Valid for Submission
S01.451S is a billable diagnosis code used to specify a medical diagnosis of open bite of right cheek and temporomandibular area, sequela. The code S01.451S is valid during the fiscal year 2021 from October 01, 2020 through September 30, 2021 for the submission of HIPAA-covered transactions.
The ICD-10-CM code S01.451S might also be used to specify conditions or terms like animal bite of cheek, dog bite of cheek, open wound of face due to animal bite, open wound of face due to dog bite, open wound of right cheek , open wound of right cheek due to dog bite, etc. The code is exempt from present on admission (POA) reporting for inpatient admissions to general acute care hospitals.
S01.451S is a sequela code, includes a 7th character and should be used for complications that arise as a direct result of a condition like open bite of right cheek and temporomandibular area. According to ICD-10-CM Guidelines a "sequela" code should be used for chronic or residual conditions that are complications of an initial acute disease, illness or injury. The most common sequela is pain. Usually, two diagnosis codes are needed when reporting sequela. The first code describes the nature of the sequela while the second code describes the sequela or late effect.
The following clinical terms are approximate synonyms or lay terms that might be used to identify the correct diagnosis code:
- Animal bite of cheek
- Dog bite of cheek
- Open wound of face due to animal bite
- Open wound of face due to dog bite
- Open wound of right cheek
- Open wound of right cheek due to dog bite
Diagnostic Related Groups - MS-DRG Mapping
Present on Admission (POA)
Convert S01.451S to ICD-9 Code
The General Equivalency Mapping (GEM) crosswalk indicates an approximate mapping between the ICD-10 code S01.451S its ICD-9 equivalent. The approximate mapping means there is not an exact match between the ICD-10 code and the ICD-9 code and the mapped code is not a precise representation of the original code.
Information for Patients
Also called: Cat bites, Dog bites
Wild animals usually avoid people. They might attack, however, if they feel threatened, are sick, or are protecting their young or territory. Attacks by pets are more common. Animal bites rarely are life-threatening, but if they become infected, you can develop serious medical problems.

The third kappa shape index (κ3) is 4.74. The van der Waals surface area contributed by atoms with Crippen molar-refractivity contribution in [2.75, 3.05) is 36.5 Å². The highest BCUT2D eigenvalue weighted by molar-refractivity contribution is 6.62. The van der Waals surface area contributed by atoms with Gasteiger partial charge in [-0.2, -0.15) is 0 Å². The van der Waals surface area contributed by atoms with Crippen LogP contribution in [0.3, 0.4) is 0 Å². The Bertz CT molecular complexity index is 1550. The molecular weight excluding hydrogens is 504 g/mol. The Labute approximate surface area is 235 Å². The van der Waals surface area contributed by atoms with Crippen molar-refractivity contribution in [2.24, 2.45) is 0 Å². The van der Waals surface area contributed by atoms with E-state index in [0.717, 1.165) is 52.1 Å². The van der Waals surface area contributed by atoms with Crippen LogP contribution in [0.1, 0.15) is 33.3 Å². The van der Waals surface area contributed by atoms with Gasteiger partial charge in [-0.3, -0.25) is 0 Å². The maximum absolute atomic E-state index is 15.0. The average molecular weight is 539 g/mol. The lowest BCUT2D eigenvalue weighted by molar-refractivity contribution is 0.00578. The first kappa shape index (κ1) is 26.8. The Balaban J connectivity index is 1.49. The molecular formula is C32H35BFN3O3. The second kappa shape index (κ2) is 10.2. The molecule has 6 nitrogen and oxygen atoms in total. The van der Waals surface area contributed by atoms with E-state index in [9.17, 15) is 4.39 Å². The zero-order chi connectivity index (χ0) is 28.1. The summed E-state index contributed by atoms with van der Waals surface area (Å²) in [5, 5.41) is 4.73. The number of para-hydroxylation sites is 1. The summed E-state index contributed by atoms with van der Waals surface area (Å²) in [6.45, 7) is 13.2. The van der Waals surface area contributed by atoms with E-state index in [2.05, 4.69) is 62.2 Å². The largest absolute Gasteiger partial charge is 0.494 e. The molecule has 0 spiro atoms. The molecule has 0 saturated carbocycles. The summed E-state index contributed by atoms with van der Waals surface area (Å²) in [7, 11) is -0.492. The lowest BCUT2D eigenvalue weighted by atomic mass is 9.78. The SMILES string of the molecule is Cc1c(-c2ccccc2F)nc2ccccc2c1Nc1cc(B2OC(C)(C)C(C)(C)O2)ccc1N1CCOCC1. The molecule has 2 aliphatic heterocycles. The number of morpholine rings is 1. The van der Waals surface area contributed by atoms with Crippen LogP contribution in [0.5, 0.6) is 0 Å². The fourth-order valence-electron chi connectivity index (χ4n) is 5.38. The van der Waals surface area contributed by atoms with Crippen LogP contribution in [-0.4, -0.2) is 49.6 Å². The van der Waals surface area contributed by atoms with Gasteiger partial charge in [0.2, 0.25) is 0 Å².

To prevent animal bites and complications from bites
- Never pet, handle, or feed unknown animals
- Leave snakes alone
- Watch your children closely around animals
- Vaccinate your cats, ferrets, and dogs against rabies
- Spay or neuter your dog to make it less aggressive
- Get a tetanus booster if you have not had one recently
- Wear boots and long pants when you are in areas with venomous snakes
If an animal bites you, clean the wound with soap and water as soon as possible. Get medical attention if necessary.
Centers for Disease Control and Prevention
- Animal bites - self-care (Medical Encyclopedia)
- Jellyfish stings (Medical Encyclopedia)
- Marine animal stings or bites (Medical Encyclopedia)
- Snake bites (Medical Encyclopedia)
[Learn More in MedlinePlus]
Facial Injuries and Disorders
Face injuries and disorders can cause pain and affect how you look. In severe cases, they can affect sight, speech, breathing and your ability to swallow. Broken bones, especially the bones of your nose, cheekbone and jaw, are common facial injuries.
Certain diseases also lead to facial disorders. For example, nerve diseases like trigeminal neuralgia or Bell's palsy sometimes cause facial pain, spasms and trouble with eye or facial movement. Birth defects can also affect the face. They can cause underdeveloped or unusually prominent facial features or a lack of facial expression. Cleft lip and palate are a common facial birth defect.
- Face pain (Medical Encyclopedia)
- Facial nerve palsy due to birth trauma (Medical Encyclopedia)
- Facial paralysis (Medical Encyclopedia)
- Facial trauma (Medical Encyclopedia)
[Learn More in MedlinePlus]